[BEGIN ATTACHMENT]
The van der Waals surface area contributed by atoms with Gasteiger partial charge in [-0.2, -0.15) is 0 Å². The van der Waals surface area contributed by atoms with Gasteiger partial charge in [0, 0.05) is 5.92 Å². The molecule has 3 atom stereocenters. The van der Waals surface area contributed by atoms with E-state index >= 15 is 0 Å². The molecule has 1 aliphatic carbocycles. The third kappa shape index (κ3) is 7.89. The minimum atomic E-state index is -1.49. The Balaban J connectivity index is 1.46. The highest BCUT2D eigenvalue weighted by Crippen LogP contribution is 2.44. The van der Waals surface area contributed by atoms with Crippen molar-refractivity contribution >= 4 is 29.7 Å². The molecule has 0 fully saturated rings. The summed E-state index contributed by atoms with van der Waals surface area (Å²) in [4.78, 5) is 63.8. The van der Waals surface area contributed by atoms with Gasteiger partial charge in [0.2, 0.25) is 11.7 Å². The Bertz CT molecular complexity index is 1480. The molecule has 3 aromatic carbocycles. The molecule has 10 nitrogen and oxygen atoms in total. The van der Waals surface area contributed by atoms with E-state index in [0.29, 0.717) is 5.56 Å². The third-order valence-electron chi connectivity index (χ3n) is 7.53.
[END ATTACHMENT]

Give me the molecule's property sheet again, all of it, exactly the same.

The van der Waals surface area contributed by atoms with Gasteiger partial charge in [-0.2, -0.15) is 0 Å². The van der Waals surface area contributed by atoms with Gasteiger partial charge in [0, 0.05) is 5.92 Å². The molecule has 3 atom stereocenters. The van der Waals surface area contributed by atoms with E-state index >= 15 is 0 Å². The molecule has 1 aliphatic carbocycles. The third kappa shape index (κ3) is 7.89. The minimum atomic E-state index is -1.49. The Balaban J connectivity index is 1.46. The highest BCUT2D eigenvalue weighted by Crippen LogP contribution is 2.44. The van der Waals surface area contributed by atoms with Crippen molar-refractivity contribution >= 4 is 29.7 Å². The molecule has 0 fully saturated rings. The summed E-state index contributed by atoms with van der Waals surface area (Å²) in [4.78, 5) is 63.8. The van der Waals surface area contributed by atoms with Gasteiger partial charge in [0.2, 0.25) is 11.7 Å². The Bertz CT molecular complexity index is 1480. The molecule has 3 aromatic carbocycles. The molecule has 10 nitrogen and oxygen atoms in total. The van der Waals surface area contributed by atoms with E-state index in [0.29, 0.717) is 5.56 Å². The third-order valence-electron chi connectivity index (χ3n) is 7.53.